Starting off with a background listening to Hard Rock, Blues and big band music and playing conventional Jazz, Berlin-based alto saxophonist Silke Eberhard finally heard records of Ornette Coleman and Eric Dolphy plus tenor saxophonist Charles Gayle live and found herself drawn to Free Jazz. In this unsigned article in The Olden Retriever, she discusses her early years becoming a musician; her turn away from playing Bebop to less structured sounds; her views on the present scene of many Jazz festivals, but no mass media exposure for Jazz; and how her various groups, featuring among others, pianist Ake Takase and bassist Jan Roder, try to put their own stamp on classics by Dolphy and Coleman.
Performance portraits by Susan O’Connor
NEWS FROM ELSEWHERE
Although during the mid-1960s it may have seemed as if tenor saxophonist Pharoah Sanders materialized out of nowhere to add his frenzied playing to the ensembles of Sun Ra and John Coltrane, The Arkansas Times’ Will Stephenson points out that the saxophonist had already established himself in his home town of Little Rock. Collecting information from local musicians, Stephenson notes that before he traveled first to Oakland, Calif., and then New York, “Farrell”, as he was known, played R&B throughout the then-segregated city, studied Coltrane solos assiduously, and finally abandoned Little Rock around the time the racial situation become infamously ugly.
The neighborhood was out of the way, drug-ridden and dangerous, but from 1964 to 1972 Slugs Saloon was one of the most important Jazz clubs in New York. On this Radio New Zealand broadcast, Slugs' original owner Jerry Schultz, who now lives in that country, fills in the club's background for Daniel Beban. Featuring snippets of the music played on stage, Schultz's stories encompass how his club provided a stage for everyone from mainstreamers like saxophonist George Coleman and drummer Max Roach to outright experimenters like saxophonist Albert Ayler and pianist Cecil Taylor, not forgetting the years the entire Sun Ra Arkestra played there every Monday night. Schultz also recounts details about trumpeter Lee Morgan’s death at the club. Listen and
Perhaps most people won’t notice it at a time when the most popular Jazz celebrates accessible, swinging, melodic music, but tenor saxophonist Albert Ayler’s groundbreaking Free-Jazz classic Spiritual Unity was recorded 50 years ago this year. As Kevin Whitehead points out in Wondering Sound, on the disc Ayler overcame Free Jazz’s strident sameness by composing tunes such as his anthemic “Ghosts” which were catchy and hummable. Whitehead also outlines how the other participants in this break-through session – bassist Gary Peacock and drummer Sunny Murray – redefined the roles of their particular instruments just by playing on that LP. Contemporary players such as guitarist Marc Ribot and bassist Eric Revis also testify to the lasting influence on Jazz of Ayler and that seminal album.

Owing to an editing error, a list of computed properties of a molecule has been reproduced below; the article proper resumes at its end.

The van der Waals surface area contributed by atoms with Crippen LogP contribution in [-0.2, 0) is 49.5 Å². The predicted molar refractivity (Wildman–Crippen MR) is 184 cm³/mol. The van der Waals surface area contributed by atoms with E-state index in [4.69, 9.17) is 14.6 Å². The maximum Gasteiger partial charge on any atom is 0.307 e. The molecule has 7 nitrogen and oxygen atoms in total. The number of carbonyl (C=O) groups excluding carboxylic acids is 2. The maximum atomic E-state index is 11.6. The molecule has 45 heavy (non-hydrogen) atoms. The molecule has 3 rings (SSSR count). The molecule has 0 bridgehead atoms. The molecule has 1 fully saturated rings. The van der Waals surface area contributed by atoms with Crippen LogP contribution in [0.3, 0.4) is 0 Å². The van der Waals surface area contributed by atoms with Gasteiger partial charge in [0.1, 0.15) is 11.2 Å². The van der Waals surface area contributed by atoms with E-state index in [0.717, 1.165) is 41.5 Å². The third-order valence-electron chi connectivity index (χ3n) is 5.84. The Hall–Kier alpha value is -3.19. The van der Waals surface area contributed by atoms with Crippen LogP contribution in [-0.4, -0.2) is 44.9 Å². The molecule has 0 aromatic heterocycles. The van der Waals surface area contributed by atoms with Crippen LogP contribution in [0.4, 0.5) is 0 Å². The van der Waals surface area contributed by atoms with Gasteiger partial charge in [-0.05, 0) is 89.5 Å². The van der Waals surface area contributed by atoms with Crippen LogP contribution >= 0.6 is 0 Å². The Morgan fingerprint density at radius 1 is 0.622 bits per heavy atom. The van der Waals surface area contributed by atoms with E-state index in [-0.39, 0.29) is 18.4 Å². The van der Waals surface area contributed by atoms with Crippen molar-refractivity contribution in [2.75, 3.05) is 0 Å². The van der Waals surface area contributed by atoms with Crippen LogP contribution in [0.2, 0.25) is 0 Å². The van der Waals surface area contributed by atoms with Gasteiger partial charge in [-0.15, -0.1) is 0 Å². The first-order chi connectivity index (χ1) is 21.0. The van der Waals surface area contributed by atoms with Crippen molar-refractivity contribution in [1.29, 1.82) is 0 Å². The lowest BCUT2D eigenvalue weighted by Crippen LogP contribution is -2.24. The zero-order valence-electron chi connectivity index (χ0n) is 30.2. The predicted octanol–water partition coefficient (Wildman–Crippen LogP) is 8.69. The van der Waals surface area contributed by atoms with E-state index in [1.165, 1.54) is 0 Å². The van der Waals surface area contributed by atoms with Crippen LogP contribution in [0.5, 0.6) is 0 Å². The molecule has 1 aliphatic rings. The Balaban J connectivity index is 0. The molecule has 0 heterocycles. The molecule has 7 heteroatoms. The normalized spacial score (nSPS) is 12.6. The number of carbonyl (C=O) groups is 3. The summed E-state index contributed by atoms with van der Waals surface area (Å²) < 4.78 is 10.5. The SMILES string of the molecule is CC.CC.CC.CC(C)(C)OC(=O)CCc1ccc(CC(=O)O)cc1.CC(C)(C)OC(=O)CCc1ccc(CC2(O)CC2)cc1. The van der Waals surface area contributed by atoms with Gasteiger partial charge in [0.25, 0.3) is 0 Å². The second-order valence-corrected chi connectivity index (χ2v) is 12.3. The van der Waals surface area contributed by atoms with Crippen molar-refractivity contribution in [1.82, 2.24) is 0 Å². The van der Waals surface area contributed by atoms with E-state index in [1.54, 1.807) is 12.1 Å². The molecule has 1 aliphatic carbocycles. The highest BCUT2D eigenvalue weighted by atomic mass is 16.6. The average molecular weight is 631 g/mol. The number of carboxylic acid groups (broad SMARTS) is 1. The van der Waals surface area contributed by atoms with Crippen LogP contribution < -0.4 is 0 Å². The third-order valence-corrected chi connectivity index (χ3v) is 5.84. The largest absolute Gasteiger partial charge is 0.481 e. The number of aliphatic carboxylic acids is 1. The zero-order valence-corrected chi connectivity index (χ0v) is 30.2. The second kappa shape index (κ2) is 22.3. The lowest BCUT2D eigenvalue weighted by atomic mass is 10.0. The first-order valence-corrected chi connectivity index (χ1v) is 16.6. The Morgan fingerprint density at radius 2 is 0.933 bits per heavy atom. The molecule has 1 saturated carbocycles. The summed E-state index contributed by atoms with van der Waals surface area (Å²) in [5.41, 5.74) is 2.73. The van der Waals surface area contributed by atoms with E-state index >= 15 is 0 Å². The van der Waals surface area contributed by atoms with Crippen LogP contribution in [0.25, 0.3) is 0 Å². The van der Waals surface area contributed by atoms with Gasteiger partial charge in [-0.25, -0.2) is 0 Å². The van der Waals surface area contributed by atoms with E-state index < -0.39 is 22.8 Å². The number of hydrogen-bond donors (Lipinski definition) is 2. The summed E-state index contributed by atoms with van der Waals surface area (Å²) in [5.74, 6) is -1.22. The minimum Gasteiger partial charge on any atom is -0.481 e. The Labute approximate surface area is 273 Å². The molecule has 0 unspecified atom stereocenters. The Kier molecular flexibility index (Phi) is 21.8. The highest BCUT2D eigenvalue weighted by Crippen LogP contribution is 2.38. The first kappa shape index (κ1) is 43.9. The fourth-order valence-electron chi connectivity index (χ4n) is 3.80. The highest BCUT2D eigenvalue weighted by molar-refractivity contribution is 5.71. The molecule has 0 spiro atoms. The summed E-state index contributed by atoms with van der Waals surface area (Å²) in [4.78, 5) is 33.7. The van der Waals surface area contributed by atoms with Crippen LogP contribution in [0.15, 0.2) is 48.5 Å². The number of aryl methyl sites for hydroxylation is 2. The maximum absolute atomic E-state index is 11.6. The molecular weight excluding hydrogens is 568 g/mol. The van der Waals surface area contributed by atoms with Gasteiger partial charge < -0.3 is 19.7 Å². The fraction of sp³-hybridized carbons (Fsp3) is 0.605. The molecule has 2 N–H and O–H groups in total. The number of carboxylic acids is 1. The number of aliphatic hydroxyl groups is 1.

Jazz has been described by observers as astute as guitarist Derek Bailey as the most romantic of music with its inbred myths. One of the longest lasting is that the music spread northwards from New Orleans after the Secretary of the U.S. Navy ordered the closing the of Storyville right-light district in 1917. That’s pretty far from the truth as Bruce Raeburn, director of Tulane University's Hogan Jazz Archive tells The Times-Picayune’s Alison Fensterstock, Not only were there few gigs for anyone but pianists in the sporting houses, but by that time major figures such as saxophonist Sidney Bechet, cornetist King Oliver, trombonist Kid Ory and pianist Jelly Roll Morton were already performing the music on the vaudeville circuit.
For more than 35 years, in different locations, the Roulette artist’s space has been a major centre of experimental music in New York City. Roulette’s trombonist/curator Jim Staley tells New Music Box’s Frank J. Oteri that his programming has been so open because his aesthetic was focused on the two Johns: John Coltrane and John Cage. That means that since he opened his loft to performance in the late 1970s, when Manhattan rents were less-expensive and foundation and government grants easier to obtain, he’s been as interested in presenting programs featuring avant-garde Jazz as those involving the Downtown minimalist scene. Staley, who early on played regularly with improvisers such as saxophonist John Zorn and guitarist Fred Frith as well as with committed notated and contemporary music composers, was as apt to feature and play with outside jazzers like pianist Borah Bergman or harpist Zeena Parkins as through-composed works. Sky-rocketing Manhattan rents drove Roulette to larger premises in Brooklyn a few years ago, but Staley's commitment to younger improv-influenced music creators such as Peter Evans and Nate Wooley remains.